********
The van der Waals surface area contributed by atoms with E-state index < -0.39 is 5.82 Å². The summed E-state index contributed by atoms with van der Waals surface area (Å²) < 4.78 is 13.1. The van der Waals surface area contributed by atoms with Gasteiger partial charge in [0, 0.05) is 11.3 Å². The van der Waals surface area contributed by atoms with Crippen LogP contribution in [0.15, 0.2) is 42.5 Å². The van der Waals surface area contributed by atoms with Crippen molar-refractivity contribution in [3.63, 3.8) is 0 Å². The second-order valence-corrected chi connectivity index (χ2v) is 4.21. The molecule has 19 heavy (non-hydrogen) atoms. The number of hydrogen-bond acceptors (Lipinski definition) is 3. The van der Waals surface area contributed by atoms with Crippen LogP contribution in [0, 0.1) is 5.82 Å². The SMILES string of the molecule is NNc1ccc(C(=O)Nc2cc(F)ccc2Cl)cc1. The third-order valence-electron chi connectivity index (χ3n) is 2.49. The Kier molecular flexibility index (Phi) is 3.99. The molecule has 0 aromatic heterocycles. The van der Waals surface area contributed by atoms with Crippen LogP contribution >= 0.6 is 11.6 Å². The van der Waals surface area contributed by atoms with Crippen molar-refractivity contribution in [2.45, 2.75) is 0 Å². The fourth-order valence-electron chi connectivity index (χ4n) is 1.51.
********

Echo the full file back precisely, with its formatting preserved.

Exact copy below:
The van der Waals surface area contributed by atoms with E-state index < -0.39 is 5.82 Å². The summed E-state index contributed by atoms with van der Waals surface area (Å²) < 4.78 is 13.1. The van der Waals surface area contributed by atoms with Gasteiger partial charge in [0, 0.05) is 11.3 Å². The van der Waals surface area contributed by atoms with Crippen LogP contribution in [0.15, 0.2) is 42.5 Å². The van der Waals surface area contributed by atoms with Crippen molar-refractivity contribution in [3.63, 3.8) is 0 Å². The second-order valence-corrected chi connectivity index (χ2v) is 4.21. The molecule has 19 heavy (non-hydrogen) atoms. The number of hydrogen-bond acceptors (Lipinski definition) is 3. The van der Waals surface area contributed by atoms with Crippen LogP contribution in [0, 0.1) is 5.82 Å². The SMILES string of the molecule is NNc1ccc(C(=O)Nc2cc(F)ccc2Cl)cc1. The third-order valence-electron chi connectivity index (χ3n) is 2.49. The Kier molecular flexibility index (Phi) is 3.99. The molecule has 0 aromatic heterocycles. The van der Waals surface area contributed by atoms with Crippen LogP contribution >= 0.6 is 11.6 Å². The van der Waals surface area contributed by atoms with Crippen molar-refractivity contribution in [2.45, 2.75) is 0 Å². The fourth-order valence-electron chi connectivity index (χ4n) is 1.51.